2. Way of raising funds internally
The government hopes to raise a whopping $55 billion internally, so it won’t have to worry about foreign dependence. Privatization will help it gather the financial resources needed to plug its budget deficits, instead of having to borrow from external financial firms, as other countries do.
3. Cuts down government expenditure
Privatizing certain sections of the public sector relieves the government of its financial responsibility. Some of these public entities need huge sums of money to run and maintain, but may not fetch enough money in profits. A good example is the management of sports clubs, which the government hopes to sell to the private sector.
4. Fosters economic democracy
The Saudi government hopes to broaden the space for the private sector struggling in a state-dominated economy. There had been numerous complaints from companies crowded out of the market by the PIF. Privatization should be a lasting solution to this challenge. As John Sfakianakis, a Gulf expert based at Cambridge University puts it, the government now wants to include the private sector in economic growth.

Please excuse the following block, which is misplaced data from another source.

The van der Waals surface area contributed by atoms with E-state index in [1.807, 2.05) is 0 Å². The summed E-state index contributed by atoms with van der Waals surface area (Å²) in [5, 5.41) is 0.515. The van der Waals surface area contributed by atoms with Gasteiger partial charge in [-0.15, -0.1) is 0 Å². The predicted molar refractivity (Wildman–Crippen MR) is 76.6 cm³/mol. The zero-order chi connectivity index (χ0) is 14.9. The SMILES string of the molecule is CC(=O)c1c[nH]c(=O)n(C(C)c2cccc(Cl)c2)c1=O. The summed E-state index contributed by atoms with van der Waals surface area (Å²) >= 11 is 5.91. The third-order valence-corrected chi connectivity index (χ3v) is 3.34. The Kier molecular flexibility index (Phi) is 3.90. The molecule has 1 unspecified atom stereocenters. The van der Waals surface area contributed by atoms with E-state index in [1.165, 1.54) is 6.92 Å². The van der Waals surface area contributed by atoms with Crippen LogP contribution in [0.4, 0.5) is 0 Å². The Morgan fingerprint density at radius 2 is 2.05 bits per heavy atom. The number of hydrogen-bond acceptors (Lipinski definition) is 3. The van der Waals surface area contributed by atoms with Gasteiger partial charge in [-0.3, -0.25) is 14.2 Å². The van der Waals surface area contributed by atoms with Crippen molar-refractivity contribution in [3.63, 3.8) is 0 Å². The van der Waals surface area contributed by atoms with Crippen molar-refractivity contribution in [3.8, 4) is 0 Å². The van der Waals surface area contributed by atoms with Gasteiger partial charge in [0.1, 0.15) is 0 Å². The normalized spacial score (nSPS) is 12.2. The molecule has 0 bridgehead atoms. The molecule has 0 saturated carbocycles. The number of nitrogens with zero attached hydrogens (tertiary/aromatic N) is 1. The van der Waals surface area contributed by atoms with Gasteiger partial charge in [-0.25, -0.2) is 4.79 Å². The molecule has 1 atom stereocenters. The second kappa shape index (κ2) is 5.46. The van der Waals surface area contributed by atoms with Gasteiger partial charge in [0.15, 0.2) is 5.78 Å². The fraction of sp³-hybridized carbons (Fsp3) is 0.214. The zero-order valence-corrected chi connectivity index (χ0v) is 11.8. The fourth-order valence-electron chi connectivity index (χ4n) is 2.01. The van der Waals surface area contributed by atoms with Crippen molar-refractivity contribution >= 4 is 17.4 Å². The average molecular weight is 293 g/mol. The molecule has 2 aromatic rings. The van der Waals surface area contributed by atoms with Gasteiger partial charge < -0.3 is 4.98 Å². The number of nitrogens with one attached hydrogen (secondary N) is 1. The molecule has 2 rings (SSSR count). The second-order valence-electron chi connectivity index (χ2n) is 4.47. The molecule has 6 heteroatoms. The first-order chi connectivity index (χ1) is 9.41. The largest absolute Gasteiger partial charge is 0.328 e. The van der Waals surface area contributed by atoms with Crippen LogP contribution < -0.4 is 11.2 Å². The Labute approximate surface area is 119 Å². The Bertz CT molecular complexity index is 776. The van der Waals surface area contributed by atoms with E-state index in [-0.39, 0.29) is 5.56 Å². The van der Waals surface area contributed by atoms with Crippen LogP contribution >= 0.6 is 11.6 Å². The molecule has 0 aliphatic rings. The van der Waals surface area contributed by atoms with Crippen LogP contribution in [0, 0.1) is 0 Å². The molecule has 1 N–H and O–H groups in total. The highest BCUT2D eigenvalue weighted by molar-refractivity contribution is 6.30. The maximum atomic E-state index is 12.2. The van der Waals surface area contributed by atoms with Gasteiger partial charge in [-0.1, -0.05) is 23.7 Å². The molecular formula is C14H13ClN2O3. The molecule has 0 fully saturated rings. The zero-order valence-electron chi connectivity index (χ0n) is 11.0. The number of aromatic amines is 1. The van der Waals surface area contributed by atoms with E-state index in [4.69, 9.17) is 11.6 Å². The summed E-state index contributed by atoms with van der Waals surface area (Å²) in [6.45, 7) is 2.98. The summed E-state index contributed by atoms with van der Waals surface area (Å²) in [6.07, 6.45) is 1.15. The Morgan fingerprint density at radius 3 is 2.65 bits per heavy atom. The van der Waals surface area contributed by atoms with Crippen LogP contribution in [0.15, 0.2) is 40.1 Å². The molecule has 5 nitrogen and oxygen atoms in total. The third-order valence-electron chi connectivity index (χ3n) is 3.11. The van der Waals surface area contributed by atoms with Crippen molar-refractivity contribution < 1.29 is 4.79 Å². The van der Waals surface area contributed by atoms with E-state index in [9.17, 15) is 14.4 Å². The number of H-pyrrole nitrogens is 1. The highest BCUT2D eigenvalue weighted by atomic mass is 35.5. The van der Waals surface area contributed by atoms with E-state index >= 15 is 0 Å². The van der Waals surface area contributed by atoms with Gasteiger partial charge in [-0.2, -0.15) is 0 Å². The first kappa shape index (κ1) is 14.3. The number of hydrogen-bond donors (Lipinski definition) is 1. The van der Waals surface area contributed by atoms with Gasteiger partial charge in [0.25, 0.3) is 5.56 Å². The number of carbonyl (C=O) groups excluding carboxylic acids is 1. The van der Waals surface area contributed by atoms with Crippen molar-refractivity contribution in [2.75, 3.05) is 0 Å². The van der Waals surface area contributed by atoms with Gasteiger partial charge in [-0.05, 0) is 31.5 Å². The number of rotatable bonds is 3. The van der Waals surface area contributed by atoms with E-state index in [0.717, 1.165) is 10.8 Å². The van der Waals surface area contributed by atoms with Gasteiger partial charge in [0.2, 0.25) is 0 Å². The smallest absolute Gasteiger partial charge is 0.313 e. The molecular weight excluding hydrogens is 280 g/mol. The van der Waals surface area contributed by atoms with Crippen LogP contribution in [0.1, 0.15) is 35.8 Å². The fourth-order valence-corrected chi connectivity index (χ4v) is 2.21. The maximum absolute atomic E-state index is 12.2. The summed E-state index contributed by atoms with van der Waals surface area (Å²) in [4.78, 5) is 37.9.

5. Creation of jobs
The many Saudis locked out of employment from the public corporation now have something to look forward to as privatization takes shape in the country. The Gulf expert at Cambridge says the government wants to slim down on its business operations, reduce its liabilities, and outsource financial and health services to private entities. This would open up the private sector for more jobs.
You can take advantage of the privatization program
As the privatization move gathers momentum, it’s clear that local businesses stand to gain massively if they position themselves well. As a local businessperson, you need professional and experienced lawyers to help you understand the legal implications of privatization. Such lawyers will also help you interpret the privatization law, which the government will enact in July.
You can ensure your business is in the best position to tap into the privatization move by the government by partnering with the best law firm. If you are looking for the best lawyers, please contact HMCO today to get started.